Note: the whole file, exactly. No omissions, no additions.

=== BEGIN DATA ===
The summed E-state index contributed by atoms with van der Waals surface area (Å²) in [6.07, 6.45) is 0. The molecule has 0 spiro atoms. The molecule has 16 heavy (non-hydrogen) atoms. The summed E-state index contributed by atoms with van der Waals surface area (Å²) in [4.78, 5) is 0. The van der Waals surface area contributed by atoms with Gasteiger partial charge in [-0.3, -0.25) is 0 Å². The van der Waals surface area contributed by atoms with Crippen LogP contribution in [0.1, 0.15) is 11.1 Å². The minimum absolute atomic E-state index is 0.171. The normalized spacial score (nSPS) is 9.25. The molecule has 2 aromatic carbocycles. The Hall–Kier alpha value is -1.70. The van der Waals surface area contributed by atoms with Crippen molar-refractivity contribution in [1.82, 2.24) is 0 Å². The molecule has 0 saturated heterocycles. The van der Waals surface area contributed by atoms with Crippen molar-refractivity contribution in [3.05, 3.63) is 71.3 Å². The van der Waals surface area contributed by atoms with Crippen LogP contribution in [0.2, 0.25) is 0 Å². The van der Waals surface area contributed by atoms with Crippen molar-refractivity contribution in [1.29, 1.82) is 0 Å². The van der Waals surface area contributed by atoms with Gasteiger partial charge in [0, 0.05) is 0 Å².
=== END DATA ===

The summed E-state index contributed by atoms with van der Waals surface area (Å²) in [6.07, 6.45) is 0. The molecule has 0 spiro atoms. The molecule has 16 heavy (non-hydrogen) atoms. The summed E-state index contributed by atoms with van der Waals surface area (Å²) in [4.78, 5) is 0. The van der Waals surface area contributed by atoms with Gasteiger partial charge in [-0.3, -0.25) is 0 Å². The van der Waals surface area contributed by atoms with Crippen LogP contribution in [0.1, 0.15) is 11.1 Å². The minimum absolute atomic E-state index is 0.171. The normalized spacial score (nSPS) is 9.25. The molecule has 2 aromatic carbocycles. The Hall–Kier alpha value is -1.70. The van der Waals surface area contributed by atoms with Crippen molar-refractivity contribution in [1.82, 2.24) is 0 Å². The molecule has 0 saturated heterocycles. The van der Waals surface area contributed by atoms with Crippen molar-refractivity contribution in [3.05, 3.63) is 71.3 Å². The van der Waals surface area contributed by atoms with Crippen LogP contribution in [0.2, 0.25) is 0 Å². The van der Waals surface area contributed by atoms with Crippen molar-refractivity contribution in [1.29, 1.82) is 0 Å². The van der Waals surface area contributed by atoms with Gasteiger partial charge in [0, 0.05) is 0 Å².